Jewish, Roma and Armenians lay the foundation for a “Europe of Diasporas” network in Paris
On Sunday, 28 June ended in Paris the first seminar in a groundbreaking project, “A Europe of Diasporas”. The project aims to establish a network of cooperation between diasporas and to promote understanding for and the value of diasporas for Europe at large. This three days seminar brought together 40 activists, academics and specialists from 15 countries to compare experiences between European diasporas. It was essentially dedicated to exchanges of experiences and joint planning. Participants had opportunities to report on their concerns and aspirations, and explore fields in which cooperation may be particularly useful. “We believe the affirmation of diasporas will be important for the rest of society in Europe as well as for the groups concerned.
The network also explores opportunities that Europe can provide diasporas and those that diasporas can provide Europe.” Said Nicolas Tavitian of AGBU Europe. The event was set against a background of increasingly frequent and violent manifestations of anti-semitism in Europe and acute discrimination, hostile public discourse and violence against the Roma and by tensions and international spats over the recent commemorations of the Armenian genocide. Participants in the incipient network pledged to seek opportunities to address hate speech and discrimination together. They also decided to encourage cooperation regarding remembrance and commemoration of genocides, historical events that have affected all three participating groups and whose legacies are still perceptible in European society. “Our cooperation must also address current emergencies, there is an emergency going on right now” insists Vicente Rodriguez, of the Phiren Amenca International Network.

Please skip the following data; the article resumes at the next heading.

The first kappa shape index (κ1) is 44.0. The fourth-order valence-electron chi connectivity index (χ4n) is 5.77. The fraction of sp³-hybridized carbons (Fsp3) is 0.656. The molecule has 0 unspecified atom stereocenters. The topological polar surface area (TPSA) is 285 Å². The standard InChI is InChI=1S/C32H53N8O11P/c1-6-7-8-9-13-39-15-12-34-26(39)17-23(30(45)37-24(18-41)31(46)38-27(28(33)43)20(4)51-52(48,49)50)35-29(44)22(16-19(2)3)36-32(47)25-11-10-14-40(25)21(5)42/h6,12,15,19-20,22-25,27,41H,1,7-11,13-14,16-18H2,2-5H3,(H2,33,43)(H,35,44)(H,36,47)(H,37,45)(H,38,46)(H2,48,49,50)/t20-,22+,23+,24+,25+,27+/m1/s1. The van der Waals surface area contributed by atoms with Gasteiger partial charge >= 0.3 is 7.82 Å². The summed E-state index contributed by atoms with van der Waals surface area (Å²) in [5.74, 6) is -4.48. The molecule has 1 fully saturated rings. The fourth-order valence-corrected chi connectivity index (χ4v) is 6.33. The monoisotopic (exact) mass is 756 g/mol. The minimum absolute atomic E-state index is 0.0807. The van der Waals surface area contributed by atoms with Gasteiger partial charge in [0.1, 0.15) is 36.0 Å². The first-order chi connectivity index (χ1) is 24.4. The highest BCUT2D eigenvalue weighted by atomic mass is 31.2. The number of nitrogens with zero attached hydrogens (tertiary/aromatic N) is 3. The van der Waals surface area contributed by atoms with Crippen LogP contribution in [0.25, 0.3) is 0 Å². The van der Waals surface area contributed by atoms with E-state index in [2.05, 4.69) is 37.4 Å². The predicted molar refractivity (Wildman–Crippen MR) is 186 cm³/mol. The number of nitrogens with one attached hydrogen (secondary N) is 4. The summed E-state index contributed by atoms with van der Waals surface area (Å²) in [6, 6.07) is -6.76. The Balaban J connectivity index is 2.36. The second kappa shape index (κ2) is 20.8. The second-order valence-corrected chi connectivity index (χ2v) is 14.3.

Participants took the decision to focus the next seminar, to be held in Budapest in October 2015, on educating themselves as well as the wider European public regarding the contribution of these diasporas to the making of Europe: Europe would not be what it is today without the Roma, the Jews and the Armenians. The third seminar in the series will focus on matters relating to education, specifically how educational systems in different countries recognize children of diasporas and their specific needs. It will take place in Sofia, Bulgaria, in January 2016. The seminar also featured guest speakers Georges Prevelakis, and Philippe Lazar, to address the issue of diasporas from a historical and theoretical perspective.
The event was hosted at the Cité internationale universitaire de Paris, in partnership with the historic Armenian Student’s House of the Campus. Its cultural programme featured a guided Jewish heritage tour n the centre of Paris. It also featured an evening at “La Chope des Puces”, the café concert in which Django Reinhardt, the man who brought Jazz Manouche to world fame, made his debut. The Europe of diaspora project is implemented jointly by the European Union of Jewish Students, Phiren Amenca International Network and the Armenian General Benevolent Union Europe.
The Europe of Diasporas projects is funded by the European Union.